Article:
‘Intelligent and resilient’ ocean engineering, new kinds of batteries and more precise X-ray scans are among the ‘disruptive innovations’ being developed by the Royal Academy of Engineering’s latest ‘Chairs in Emerging Technologies’.
The Academy (www.raeng.org.uk
) has made awards totalling over £22 million in research funding through this programme, providing long-term support to eight world-leading engineers in the UK to advance emerging technologies.
The Academy says innovations being developed by the Chairs in Emerging Technologies have the potential to considerably benefit society and the UK economy, and enable the “UK to remain at the global forefront of engineering innovation.
"The areas of research funded reflect the UK’s wider technological priorities, with many of the projects directly aligned to the Government’s Industrial Strategy and designed to tackle some of the biggest industrial and societal challenges of our time”.
The 10-year support provided to the ‘Chairs’ will enable them to progress their pioneering ideas from basic science through to full deployment and commercialisation.
Jim McDonald (pictured), president of the Royal Academy of Engineering, said: “Engineering is critical to the research and innovation process, enabling the generation of tangible economic benefits for the nation.
"Emerging technologies offer enormous opportunities for the UK, both economically and socially.
"Investment in these areas will help us to stay competitive in the global market-place and to establish a foothold in developing future markets.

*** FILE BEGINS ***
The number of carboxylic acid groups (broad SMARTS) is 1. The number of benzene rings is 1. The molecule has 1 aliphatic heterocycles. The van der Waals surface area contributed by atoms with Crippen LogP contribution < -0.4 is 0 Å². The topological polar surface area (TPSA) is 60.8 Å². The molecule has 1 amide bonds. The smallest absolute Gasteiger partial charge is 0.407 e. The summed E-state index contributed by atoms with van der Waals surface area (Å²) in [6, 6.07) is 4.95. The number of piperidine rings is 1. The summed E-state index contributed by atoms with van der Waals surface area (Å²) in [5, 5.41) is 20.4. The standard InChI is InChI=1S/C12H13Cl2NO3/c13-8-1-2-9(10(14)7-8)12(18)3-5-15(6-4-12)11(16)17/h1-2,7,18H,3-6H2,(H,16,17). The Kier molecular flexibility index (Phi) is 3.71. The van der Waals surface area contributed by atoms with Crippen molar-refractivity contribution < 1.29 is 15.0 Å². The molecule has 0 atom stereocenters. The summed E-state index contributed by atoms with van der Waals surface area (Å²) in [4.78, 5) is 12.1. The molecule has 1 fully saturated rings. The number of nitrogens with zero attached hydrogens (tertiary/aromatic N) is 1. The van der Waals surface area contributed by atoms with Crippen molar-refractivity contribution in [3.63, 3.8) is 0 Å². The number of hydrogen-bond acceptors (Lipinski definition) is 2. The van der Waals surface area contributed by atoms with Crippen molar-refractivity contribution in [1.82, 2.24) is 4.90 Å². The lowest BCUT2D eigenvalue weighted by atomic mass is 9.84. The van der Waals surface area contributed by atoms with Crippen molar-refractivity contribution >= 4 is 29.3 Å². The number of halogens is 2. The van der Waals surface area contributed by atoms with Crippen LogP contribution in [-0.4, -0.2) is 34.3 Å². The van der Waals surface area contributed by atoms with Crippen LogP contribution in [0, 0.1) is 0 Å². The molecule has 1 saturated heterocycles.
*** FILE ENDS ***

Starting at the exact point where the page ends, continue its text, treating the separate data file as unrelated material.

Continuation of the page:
"The quality and vision of those receiving the awards are testament to the outstanding research talent in the UK.
"It is essential that we support both the innovations and the pioneering individuals who will transform their ideas into fully commercialised technologies, with important and widespread applications.”
The eight Chairs in Emerging Technologies are supported through the Government’s Investment in Research Talent initiative.
They include: Professor Richard Dinsdale, University of South Wales (Bio-electrochemical process engineering for carbon reduction and resource recovery); Professor Susan Gourvenec, University of Southampton (Intelligent and resilient ocean engineering); Professor Ian Saxley Metcalfe, Newcastle University (Engineering chemical reactor technologies for a low-carbon energy future); and Professor Alessandro Olivo, University College London (Micro-radian X-ray scattering).
Eight more Chairs in Emerging Technologies will be appointed in 2020/2021, and applications are now welcome.
The deadline is 4pm on 11 February 2020; the award value is £2,780,000 over 10 years.